JP Morgan’s latest strategy piece recognizes that the market is undergoing a normal correction that will ultimately become a good buying opportunity (see our similar outlook here). They have turned near-term cautious based on the three growing global concerns:
- Chinese tightening
- Greek funding problems
- A US Administration plan to downsize the large banks.
All in all, JP Morgan says these three uncertainties are likely to persist for the next few weeks, but do not alter the macro landscape. Ultimately, the concerns will pass without damaging their recovery thesis (see JP Morgan’s top 10 trades for 2010 here):
“These three threats are unlikely to fade in coming weeks. Given the large number of investors who entered the year long equities, credit, and EM, one has to accept that the next few weeks will likely see further position squaring and continued weakness in risky markets. Further out, we retain a positive view and strategy on risky markets, as we do not consider the sum total of recent events significant enough to depress global growth. Our economic views are unchanged this week.”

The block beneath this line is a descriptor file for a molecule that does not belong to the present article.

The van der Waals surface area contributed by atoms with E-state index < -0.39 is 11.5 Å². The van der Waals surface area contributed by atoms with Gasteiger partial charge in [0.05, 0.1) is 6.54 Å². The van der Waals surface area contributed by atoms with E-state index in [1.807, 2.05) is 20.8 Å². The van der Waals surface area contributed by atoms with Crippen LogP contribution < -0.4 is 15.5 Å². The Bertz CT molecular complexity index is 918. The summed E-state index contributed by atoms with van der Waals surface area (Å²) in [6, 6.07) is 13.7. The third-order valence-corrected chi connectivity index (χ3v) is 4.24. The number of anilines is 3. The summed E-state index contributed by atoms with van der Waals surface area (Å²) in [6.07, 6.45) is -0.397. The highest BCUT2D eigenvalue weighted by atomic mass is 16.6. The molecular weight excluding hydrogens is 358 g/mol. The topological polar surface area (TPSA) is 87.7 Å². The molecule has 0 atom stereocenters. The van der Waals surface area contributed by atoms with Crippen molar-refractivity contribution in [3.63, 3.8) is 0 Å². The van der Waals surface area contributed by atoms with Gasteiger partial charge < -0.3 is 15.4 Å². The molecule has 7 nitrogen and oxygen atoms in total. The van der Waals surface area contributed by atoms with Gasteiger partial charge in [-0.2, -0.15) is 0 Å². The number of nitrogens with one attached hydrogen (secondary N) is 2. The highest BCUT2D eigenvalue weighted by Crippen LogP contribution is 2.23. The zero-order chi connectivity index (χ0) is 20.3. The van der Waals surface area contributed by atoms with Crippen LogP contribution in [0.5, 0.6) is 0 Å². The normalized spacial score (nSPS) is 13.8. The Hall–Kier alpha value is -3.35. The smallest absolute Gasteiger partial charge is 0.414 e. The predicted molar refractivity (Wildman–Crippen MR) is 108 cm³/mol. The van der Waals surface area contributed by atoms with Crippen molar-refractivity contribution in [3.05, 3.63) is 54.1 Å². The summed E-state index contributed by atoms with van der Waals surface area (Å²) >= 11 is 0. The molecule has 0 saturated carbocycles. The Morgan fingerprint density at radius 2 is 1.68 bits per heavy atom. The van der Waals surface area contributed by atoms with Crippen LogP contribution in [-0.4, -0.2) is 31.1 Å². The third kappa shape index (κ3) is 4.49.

How is JP Morgan responding to the downturn? They are staying long with a desire to add to positions at lower prices. They see no need to rush into equities at the current levels however. They maintain their crude oil short and several FX and commodity hedges:
- Asset allocation: Near-term correction on rising policy uncertainty. We stay with medium-term positive view. Investors planning to add risk do not have to hurry.
- Equities: Uncertainty has risen, but not enough to change strategy. Stay long, focusing on EM, cyclicals, and small caps. Within financials, favor credit banks over investment banks.
- FX: Sell GBP/CHF.
- Alternatives: Stay short crude oil. Be long cocoa, sugar, and coffee, but short grains.
Source: JP Morgan
Mr. Roche is the Founder and Chief Investment Officer of Discipline Funds.Discipline Funds is a low fee financial advisory firm with a focus on helping people be more disciplined with their finances.
He is also the author of Pragmatic Capitalism: What Every Investor Needs to Understand About Money and Finance, Understanding the Modern Monetary System and Understanding Modern Portfolio Construction.